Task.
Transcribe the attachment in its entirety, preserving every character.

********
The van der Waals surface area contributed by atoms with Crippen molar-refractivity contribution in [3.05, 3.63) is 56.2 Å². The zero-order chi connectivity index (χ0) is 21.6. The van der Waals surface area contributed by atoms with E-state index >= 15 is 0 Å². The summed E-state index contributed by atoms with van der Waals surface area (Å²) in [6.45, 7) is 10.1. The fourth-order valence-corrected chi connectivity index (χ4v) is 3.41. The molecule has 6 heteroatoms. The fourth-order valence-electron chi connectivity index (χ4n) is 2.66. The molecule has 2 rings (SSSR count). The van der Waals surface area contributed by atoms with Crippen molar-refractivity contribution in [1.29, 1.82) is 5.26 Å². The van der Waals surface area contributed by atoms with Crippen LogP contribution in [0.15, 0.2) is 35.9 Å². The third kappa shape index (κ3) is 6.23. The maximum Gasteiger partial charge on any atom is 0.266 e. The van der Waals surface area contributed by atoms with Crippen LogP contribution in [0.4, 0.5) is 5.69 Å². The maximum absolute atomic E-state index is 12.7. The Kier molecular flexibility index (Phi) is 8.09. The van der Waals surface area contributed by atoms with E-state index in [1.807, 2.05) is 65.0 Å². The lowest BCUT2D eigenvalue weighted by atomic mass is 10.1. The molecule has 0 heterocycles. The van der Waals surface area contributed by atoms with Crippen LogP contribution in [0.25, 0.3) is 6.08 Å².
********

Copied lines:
The van der Waals surface area contributed by atoms with Crippen molar-refractivity contribution in [3.05, 3.63) is 56.2 Å². The zero-order chi connectivity index (χ0) is 21.6. The van der Waals surface area contributed by atoms with E-state index >= 15 is 0 Å². The summed E-state index contributed by atoms with van der Waals surface area (Å²) in [6.45, 7) is 10.1. The fourth-order valence-corrected chi connectivity index (χ4v) is 3.41. The molecule has 6 heteroatoms. The fourth-order valence-electron chi connectivity index (χ4n) is 2.66. The molecule has 2 rings (SSSR count). The van der Waals surface area contributed by atoms with Crippen molar-refractivity contribution in [1.29, 1.82) is 5.26 Å². The van der Waals surface area contributed by atoms with Crippen LogP contribution in [0.15, 0.2) is 35.9 Å². The third kappa shape index (κ3) is 6.23. The maximum Gasteiger partial charge on any atom is 0.266 e. The van der Waals surface area contributed by atoms with Crippen LogP contribution in [0.4, 0.5) is 5.69 Å². The maximum absolute atomic E-state index is 12.7. The Kier molecular flexibility index (Phi) is 8.09. The van der Waals surface area contributed by atoms with E-state index in [1.807, 2.05) is 65.0 Å². The lowest BCUT2D eigenvalue weighted by atomic mass is 10.1. The molecule has 0 heterocycles. The van der Waals surface area contributed by atoms with Crippen LogP contribution in [0.25, 0.3) is 6.08 Å².